Note: To protect the privacy of our members, e-mail addresses have been removed from the archived messages. As a result, some links may be broken.

Find Lesson Plans on! GettyGames

Re: Ken Schwab is doing better - Why important to send work for tribute poster


From: Sharon Henneborn (heneborn_at_TeacherArtExchange)
Date: Tue Mar 29 2005 - 10:48:54 PST

When I was in the trauma unit it was so encouraging for me to get cards
and encouragement from this group. I couldn't respond but I did know
what I received and it increased my energy and prompted me to do the
improvement work required. It does take lots of energy to make the
improvement effort. The energy comes from gifts like notes from this
group. It is more important than sending the usual birthday or get
well card. It is life giving to our colleague. Kin was one who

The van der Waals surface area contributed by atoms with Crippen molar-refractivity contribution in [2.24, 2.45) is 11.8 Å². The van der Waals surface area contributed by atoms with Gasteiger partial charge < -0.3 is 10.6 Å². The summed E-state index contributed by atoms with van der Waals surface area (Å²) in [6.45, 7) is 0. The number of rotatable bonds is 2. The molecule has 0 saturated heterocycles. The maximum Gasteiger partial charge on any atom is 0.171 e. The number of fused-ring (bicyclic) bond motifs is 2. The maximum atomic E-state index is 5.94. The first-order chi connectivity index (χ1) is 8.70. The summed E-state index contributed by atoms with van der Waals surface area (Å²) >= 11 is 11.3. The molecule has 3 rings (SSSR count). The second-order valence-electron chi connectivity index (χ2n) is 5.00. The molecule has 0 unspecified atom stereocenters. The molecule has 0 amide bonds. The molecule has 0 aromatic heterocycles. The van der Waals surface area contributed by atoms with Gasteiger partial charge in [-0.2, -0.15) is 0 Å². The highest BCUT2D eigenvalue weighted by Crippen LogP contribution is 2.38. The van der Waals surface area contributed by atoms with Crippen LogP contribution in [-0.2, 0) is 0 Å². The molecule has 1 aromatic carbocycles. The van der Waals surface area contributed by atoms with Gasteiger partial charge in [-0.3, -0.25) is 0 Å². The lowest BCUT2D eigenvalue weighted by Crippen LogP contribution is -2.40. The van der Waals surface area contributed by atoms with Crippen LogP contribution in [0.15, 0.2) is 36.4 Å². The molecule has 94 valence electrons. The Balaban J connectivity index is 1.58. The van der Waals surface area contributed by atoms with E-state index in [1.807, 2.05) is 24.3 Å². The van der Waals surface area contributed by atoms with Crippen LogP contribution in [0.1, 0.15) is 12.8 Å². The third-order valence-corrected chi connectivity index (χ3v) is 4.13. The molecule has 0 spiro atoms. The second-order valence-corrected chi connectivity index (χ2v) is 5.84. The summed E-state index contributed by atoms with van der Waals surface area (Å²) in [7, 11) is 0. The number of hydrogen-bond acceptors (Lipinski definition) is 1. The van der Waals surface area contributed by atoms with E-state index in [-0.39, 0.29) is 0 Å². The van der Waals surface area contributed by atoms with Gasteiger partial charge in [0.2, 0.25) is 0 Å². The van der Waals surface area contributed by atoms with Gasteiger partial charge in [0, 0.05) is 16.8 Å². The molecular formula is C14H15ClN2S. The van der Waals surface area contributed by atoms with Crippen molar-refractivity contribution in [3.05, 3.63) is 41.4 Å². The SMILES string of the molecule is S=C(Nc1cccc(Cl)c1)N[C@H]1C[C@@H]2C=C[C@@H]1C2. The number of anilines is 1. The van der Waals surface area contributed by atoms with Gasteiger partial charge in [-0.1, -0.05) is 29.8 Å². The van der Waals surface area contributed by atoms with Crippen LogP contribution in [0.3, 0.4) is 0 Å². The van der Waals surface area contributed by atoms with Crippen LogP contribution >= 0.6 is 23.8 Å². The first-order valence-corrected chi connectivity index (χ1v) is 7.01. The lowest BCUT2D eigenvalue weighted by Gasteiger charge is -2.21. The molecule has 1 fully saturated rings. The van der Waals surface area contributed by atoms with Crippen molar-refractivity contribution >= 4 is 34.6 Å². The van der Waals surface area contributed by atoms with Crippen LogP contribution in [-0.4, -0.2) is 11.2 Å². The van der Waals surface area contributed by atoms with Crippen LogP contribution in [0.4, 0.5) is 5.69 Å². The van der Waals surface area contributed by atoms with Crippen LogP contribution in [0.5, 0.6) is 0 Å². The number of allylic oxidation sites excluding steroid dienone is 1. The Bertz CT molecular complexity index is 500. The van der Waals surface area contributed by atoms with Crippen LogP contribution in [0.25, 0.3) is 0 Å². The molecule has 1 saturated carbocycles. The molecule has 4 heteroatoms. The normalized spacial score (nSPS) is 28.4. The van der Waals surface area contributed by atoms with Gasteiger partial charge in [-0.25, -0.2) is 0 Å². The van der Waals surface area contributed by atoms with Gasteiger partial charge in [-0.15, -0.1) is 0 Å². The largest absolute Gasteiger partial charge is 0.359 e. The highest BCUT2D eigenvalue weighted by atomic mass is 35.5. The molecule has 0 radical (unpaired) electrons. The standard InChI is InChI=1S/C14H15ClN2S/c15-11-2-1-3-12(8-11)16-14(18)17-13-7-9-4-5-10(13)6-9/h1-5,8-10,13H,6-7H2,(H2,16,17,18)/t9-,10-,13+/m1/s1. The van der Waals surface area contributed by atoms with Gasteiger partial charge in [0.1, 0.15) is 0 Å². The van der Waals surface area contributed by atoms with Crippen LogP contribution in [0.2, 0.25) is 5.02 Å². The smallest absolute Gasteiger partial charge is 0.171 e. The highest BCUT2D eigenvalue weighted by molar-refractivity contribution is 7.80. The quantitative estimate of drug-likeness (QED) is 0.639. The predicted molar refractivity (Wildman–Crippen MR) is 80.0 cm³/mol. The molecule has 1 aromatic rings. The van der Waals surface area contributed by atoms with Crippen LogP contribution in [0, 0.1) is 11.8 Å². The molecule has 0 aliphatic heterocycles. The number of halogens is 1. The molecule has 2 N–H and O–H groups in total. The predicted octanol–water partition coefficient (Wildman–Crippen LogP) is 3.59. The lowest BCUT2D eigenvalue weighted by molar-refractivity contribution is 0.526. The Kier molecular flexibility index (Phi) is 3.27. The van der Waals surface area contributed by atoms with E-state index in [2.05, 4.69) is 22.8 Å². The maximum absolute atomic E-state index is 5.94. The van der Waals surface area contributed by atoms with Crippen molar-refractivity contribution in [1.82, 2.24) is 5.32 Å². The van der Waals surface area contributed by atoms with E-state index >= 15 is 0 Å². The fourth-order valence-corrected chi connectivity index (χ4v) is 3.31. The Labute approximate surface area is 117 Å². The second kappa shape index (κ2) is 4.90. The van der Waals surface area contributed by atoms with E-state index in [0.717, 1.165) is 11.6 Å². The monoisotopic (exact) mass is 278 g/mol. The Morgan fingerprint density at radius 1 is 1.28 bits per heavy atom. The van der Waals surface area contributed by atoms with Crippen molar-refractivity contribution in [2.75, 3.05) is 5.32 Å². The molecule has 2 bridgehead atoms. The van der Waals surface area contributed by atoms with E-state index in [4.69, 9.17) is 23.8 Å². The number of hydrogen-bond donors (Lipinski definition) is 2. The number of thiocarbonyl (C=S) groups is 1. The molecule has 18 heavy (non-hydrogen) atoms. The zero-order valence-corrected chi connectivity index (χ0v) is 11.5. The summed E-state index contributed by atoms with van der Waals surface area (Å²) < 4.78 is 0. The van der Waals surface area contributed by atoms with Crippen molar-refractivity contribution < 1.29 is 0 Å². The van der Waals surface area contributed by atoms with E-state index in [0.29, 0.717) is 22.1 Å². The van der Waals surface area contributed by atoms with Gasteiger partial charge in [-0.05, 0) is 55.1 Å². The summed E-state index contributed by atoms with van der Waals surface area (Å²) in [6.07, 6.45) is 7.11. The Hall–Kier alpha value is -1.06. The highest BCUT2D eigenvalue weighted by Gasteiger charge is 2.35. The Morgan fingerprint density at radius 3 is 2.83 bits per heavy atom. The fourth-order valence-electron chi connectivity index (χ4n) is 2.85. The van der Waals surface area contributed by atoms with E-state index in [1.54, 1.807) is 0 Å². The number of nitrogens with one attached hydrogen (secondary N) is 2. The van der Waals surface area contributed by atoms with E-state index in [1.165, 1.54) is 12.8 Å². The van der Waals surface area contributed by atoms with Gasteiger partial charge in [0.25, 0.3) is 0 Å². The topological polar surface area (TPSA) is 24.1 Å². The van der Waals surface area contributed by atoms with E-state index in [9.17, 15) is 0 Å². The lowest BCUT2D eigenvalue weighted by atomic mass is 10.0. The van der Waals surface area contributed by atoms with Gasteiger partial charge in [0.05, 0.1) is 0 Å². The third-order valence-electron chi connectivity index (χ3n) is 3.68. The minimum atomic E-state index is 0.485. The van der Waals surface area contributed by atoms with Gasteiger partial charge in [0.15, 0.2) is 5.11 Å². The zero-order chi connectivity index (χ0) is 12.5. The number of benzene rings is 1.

encouraged me in my recovery.

If they are expecting 90% recovery for Kin that is excellent news. I
have been graded 50 % recovered and I feel fortunate to be functioning
on such a high level. 10% disability is hardly noticeable. It may
take a long time to get there. He has lots of hard work ahead of him.
I think it was harder work than going to class and teaching 5 days a
week and it goes on 24-7.

Fortunately in the past 10 years the knowledge available for
recuperating from this trauma has skyrocketed and Kin has the drive to
do the healing work. When I was in the years of therapy I was aware
that it was the drive to do the work when the help was offered that
made the difference in the people who improved and the ones who didn't.
  Of course sometime the injury destroys the part of the brain that
stimulates the drive to improve.

Kin is indeed fortunate when you consider what could have been.

Sharon ~ NJ

On Tuesday, March 29, 2005, at 08:10 AM, Judith Decker wrote:

> Greetings Art Educators,
> I heard from Ken's wife. He is doing much better.
> Remember to send Jackie Brewer your samples of student
> work from lessons you have done inspired by Ken -
> whether you saw the work on his site or lesson from
> Incredible Art Department. The idea is to show how Ken
> touches lives beyond his classroom.